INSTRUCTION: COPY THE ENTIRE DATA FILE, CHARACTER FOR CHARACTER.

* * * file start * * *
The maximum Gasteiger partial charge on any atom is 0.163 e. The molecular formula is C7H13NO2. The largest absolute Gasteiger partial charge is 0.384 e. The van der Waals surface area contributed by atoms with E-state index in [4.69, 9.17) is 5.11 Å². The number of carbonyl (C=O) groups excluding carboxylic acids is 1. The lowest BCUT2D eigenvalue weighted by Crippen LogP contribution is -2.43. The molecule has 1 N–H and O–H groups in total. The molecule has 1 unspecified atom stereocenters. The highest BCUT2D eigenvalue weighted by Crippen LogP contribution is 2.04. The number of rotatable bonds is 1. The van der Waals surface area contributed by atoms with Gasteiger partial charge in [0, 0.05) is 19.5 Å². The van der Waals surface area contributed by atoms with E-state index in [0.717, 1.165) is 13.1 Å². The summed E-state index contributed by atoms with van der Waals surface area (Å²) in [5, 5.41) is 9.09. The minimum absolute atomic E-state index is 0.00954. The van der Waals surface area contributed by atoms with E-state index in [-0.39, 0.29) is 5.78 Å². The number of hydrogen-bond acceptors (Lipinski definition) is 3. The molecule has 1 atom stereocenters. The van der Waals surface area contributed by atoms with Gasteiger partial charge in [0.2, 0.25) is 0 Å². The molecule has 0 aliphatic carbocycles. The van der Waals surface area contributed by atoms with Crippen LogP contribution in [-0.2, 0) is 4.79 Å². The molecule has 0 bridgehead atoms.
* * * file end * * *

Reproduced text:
The maximum Gasteiger partial charge on any atom is 0.163 e. The molecular formula is C7H13NO2. The largest absolute Gasteiger partial charge is 0.384 e. The van der Waals surface area contributed by atoms with E-state index in [4.69, 9.17) is 5.11 Å². The number of carbonyl (C=O) groups excluding carboxylic acids is 1. The lowest BCUT2D eigenvalue weighted by Crippen LogP contribution is -2.43. The molecule has 1 N–H and O–H groups in total. The molecule has 1 unspecified atom stereocenters. The highest BCUT2D eigenvalue weighted by Crippen LogP contribution is 2.04. The number of rotatable bonds is 1. The van der Waals surface area contributed by atoms with Gasteiger partial charge in [0, 0.05) is 19.5 Å². The van der Waals surface area contributed by atoms with E-state index in [0.717, 1.165) is 13.1 Å². The summed E-state index contributed by atoms with van der Waals surface area (Å²) in [5, 5.41) is 9.09. The minimum absolute atomic E-state index is 0.00954. The van der Waals surface area contributed by atoms with E-state index in [-0.39, 0.29) is 5.78 Å². The number of hydrogen-bond acceptors (Lipinski definition) is 3. The molecule has 1 atom stereocenters. The van der Waals surface area contributed by atoms with Gasteiger partial charge in [0.2, 0.25) is 0 Å². The molecule has 0 aliphatic carbocycles. The van der Waals surface area contributed by atoms with Crippen LogP contribution in [-0.2, 0) is 4.79 Å². The molecule has 0 bridgehead atoms.